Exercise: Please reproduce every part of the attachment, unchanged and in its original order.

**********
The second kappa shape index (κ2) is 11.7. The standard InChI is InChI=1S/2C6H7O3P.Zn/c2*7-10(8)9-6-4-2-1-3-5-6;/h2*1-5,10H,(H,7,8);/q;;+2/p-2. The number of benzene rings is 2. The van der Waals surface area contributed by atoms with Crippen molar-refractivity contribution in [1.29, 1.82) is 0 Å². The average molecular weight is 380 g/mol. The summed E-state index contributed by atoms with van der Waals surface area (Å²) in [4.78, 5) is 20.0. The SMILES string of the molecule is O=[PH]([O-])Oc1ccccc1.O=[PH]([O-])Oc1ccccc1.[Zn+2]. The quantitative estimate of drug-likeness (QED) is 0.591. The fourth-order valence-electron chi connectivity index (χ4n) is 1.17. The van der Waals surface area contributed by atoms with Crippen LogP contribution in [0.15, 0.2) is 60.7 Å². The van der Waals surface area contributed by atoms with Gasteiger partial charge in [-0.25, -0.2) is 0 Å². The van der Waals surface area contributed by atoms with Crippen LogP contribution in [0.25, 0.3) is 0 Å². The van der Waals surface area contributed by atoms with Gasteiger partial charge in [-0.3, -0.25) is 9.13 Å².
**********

The second kappa shape index (κ2) is 11.7. The standard InChI is InChI=1S/2C6H7O3P.Zn/c2*7-10(8)9-6-4-2-1-3-5-6;/h2*1-5,10H,(H,7,8);/q;;+2/p-2. The number of benzene rings is 2. The van der Waals surface area contributed by atoms with Crippen molar-refractivity contribution in [1.29, 1.82) is 0 Å². The average molecular weight is 380 g/mol. The summed E-state index contributed by atoms with van der Waals surface area (Å²) in [4.78, 5) is 20.0. The SMILES string of the molecule is O=[PH]([O-])Oc1ccccc1.O=[PH]([O-])Oc1ccccc1.[Zn+2]. The quantitative estimate of drug-likeness (QED) is 0.591. The fourth-order valence-electron chi connectivity index (χ4n) is 1.17. The van der Waals surface area contributed by atoms with Crippen LogP contribution in [0.15, 0.2) is 60.7 Å². The van der Waals surface area contributed by atoms with Gasteiger partial charge in [-0.25, -0.2) is 0 Å². The van der Waals surface area contributed by atoms with Crippen LogP contribution in [0.25, 0.3) is 0 Å². The van der Waals surface area contributed by atoms with Gasteiger partial charge in [-0.3, -0.25) is 9.13 Å².